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Friday, December 8th, 2023
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Bible Commentaries
Luke 19

Grant's Commentary on the BibleGrant's Commentary

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Verses 1-48



There was yet another man to be rescued from Jericho, the city of the curse (Joshua 6:26). The Lord, in faithful grace, passed through that city, an available Savior for all, but responded to by only a few, for Jericho is a picture of the attractive world that He was about to leave by way of death. Zacchaeus was a rich man among the tax collectors, but his riches did not satisfy him. Hearing of Jesus, he desired to see Him, drawn by the question in his mind as to the person of the Lord, not with desire to see a miracle done by Him.

The obstacle of his physical shortness did not hinder him, for faith will overcome obstacles. It produced the energy to climb a sycamore tree (v.4). How little he anticipated that the Lord would even notice him in the tree, let alone stop and speak to him by name, telling him to make haste and come down. It was the call of sovereign grace, powerful and real, with the addition that He must come to the little man's house. We may well marvel at the delight of the Lord's heart in coming personally into the home of one in whose heart His grace had worked to awaken faith. Zacchaeus responded without delay, rejoicing in receiving this Guest so infinitely great.

But many witnesses were present with strong criticism of the Lord for partaking of the hospitality of a man they considered a sinner because he was a tax collector for the Roman government. These critics were religious Jews, jealous of the reputation of their own nation. In answer to these accusations Zacchaeus told the Lord that he gave half of his goods to the poor, and if by false accusation he had taken more from any man than was fair, he restored this fourfold. It is possible that by mistake he exacted an unfair amount, and later restored fourfold, but there is no doubt that he was telling the truth, for the Lord would certainly have exposed a falsehood. How many of Zacchaeus' accusers could have honestly said the same?

Yet he did not have to tell the Lord of his good works: the Lord knew well every detail concerning these. Moreover, his works had nothing to do with his salvation, for the Lord said that salvation had come to his house that very day, not when he was doing his good works (v.9). For Christ Himself is salvation (Luke 2:27-30); and salvation came to Zacchaeus because he was a son of Abraham. The meaning of being a son of Abraham is clearly told us in Galatians 3:7: "those who are of faith are sons of Abraham." Then the Lord added a statement that sweeps completely away all thought of Zacchaeus deserving any blessing from God; and yet gives assurance that the blessing was his: "for the Son of Man has come to seek and to save that which was lost" (v.10). This salvation was entirely by the grace of the Son of Man who had sought and found a lost sinner.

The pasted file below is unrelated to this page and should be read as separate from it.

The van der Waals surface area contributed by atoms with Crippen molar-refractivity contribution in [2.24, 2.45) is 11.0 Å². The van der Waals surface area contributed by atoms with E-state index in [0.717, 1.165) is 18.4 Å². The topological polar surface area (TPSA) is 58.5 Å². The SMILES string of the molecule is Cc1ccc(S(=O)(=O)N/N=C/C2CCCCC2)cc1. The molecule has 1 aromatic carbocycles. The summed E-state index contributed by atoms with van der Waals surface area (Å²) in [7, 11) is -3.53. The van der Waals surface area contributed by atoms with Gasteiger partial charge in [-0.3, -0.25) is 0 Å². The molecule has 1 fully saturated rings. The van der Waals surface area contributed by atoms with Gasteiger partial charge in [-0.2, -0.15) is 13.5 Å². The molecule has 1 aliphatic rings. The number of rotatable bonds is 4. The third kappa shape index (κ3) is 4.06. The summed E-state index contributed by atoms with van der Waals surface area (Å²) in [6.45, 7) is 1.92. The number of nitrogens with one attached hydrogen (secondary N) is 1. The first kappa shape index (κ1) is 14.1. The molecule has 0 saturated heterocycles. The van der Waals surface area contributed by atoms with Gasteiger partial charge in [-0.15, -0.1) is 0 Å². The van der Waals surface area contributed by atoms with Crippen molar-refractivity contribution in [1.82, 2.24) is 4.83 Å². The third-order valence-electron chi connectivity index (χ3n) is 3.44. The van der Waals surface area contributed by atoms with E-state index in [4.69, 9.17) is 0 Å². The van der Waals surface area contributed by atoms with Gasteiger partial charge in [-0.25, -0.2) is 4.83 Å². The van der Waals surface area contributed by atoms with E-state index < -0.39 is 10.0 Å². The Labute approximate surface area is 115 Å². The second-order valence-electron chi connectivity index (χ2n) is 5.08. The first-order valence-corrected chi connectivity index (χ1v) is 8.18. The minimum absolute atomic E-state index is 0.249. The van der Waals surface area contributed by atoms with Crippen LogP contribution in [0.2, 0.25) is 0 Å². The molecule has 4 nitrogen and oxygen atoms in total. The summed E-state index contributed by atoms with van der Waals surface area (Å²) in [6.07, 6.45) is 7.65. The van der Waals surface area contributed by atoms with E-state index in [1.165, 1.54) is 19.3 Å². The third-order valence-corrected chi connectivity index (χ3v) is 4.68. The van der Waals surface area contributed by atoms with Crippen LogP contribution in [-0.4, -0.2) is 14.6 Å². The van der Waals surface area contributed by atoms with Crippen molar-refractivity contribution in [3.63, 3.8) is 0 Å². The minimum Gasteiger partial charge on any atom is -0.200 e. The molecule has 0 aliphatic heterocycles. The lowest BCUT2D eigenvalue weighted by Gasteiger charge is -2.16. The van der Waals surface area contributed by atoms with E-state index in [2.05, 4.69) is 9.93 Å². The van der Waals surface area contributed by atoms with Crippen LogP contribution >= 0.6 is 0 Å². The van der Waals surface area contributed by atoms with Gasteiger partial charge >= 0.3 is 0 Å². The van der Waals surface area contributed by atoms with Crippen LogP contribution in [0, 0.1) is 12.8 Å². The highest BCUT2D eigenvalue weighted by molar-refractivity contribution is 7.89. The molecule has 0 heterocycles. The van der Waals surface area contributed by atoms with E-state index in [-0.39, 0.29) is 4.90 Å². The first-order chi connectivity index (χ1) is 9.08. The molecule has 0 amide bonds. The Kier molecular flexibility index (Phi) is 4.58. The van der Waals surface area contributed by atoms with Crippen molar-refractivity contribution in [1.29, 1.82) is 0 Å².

Although salvation is according to grace, yet we must have the balancing truth that reward is according to works. This fact is seen in this section. Because the Lord was nearing Jerusalem, and the crowd thought this meant that the Kingdom of God would be immediately established, He spoke a parable to correct this misconception.

The nobleman going into a far country indicates that the Lord Jesus would leave this world in view of receiving a kingdom in the future, and returning. The disciples themselves had no conception of the Lord leaving and returning, for they expected Him to take His royal throne on His current trip to Jerusalem. But the kingdom and glory must be delayed, though in another form the kingdom of God would exist in the midst of a contrary world. This other form is called "the kingdom and patience of Jesus Christ" (Revelation 1:9), the King Himself being absent, but His blessed authority recognized by those true to Him in the midst of circumstances contrary to the coming glorious display of His millennial kingdom.